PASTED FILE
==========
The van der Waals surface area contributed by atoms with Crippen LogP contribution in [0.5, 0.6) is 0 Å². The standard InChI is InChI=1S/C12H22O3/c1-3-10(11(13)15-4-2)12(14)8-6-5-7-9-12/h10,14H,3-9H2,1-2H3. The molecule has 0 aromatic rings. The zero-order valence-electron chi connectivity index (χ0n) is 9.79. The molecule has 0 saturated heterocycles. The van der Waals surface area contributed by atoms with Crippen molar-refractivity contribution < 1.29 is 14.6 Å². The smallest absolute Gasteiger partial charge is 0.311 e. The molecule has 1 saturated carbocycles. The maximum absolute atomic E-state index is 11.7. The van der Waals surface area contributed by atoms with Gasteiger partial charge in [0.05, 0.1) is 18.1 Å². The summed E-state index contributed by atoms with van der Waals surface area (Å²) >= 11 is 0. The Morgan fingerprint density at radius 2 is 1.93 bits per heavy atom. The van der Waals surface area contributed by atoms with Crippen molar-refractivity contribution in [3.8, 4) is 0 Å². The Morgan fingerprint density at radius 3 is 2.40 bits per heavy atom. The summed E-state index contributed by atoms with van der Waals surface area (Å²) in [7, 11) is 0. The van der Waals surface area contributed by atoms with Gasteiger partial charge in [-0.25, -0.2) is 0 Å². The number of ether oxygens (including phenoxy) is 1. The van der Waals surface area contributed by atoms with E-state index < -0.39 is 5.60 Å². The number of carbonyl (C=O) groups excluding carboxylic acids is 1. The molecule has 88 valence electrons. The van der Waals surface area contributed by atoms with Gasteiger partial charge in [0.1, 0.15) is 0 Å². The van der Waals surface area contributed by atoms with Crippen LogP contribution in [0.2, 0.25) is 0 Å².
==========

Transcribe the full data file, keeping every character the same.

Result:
The van der Waals surface area contributed by atoms with Crippen LogP contribution in [0.5, 0.6) is 0 Å². The standard InChI is InChI=1S/C12H22O3/c1-3-10(11(13)15-4-2)12(14)8-6-5-7-9-12/h10,14H,3-9H2,1-2H3. The molecule has 0 aromatic rings. The zero-order valence-electron chi connectivity index (χ0n) is 9.79. The molecule has 0 saturated heterocycles. The van der Waals surface area contributed by atoms with Crippen molar-refractivity contribution < 1.29 is 14.6 Å². The smallest absolute Gasteiger partial charge is 0.311 e. The molecule has 1 saturated carbocycles. The maximum absolute atomic E-state index is 11.7. The van der Waals surface area contributed by atoms with Gasteiger partial charge in [0.05, 0.1) is 18.1 Å². The summed E-state index contributed by atoms with van der Waals surface area (Å²) >= 11 is 0. The Morgan fingerprint density at radius 2 is 1.93 bits per heavy atom. The van der Waals surface area contributed by atoms with Crippen molar-refractivity contribution in [3.8, 4) is 0 Å². The Morgan fingerprint density at radius 3 is 2.40 bits per heavy atom. The summed E-state index contributed by atoms with van der Waals surface area (Å²) in [7, 11) is 0. The van der Waals surface area contributed by atoms with Gasteiger partial charge in [-0.25, -0.2) is 0 Å². The number of ether oxygens (including phenoxy) is 1. The van der Waals surface area contributed by atoms with E-state index < -0.39 is 5.60 Å². The number of carbonyl (C=O) groups excluding carboxylic acids is 1. The molecule has 88 valence electrons. The van der Waals surface area contributed by atoms with Gasteiger partial charge in [0.1, 0.15) is 0 Å². The van der Waals surface area contributed by atoms with Crippen LogP contribution in [0.2, 0.25) is 0 Å².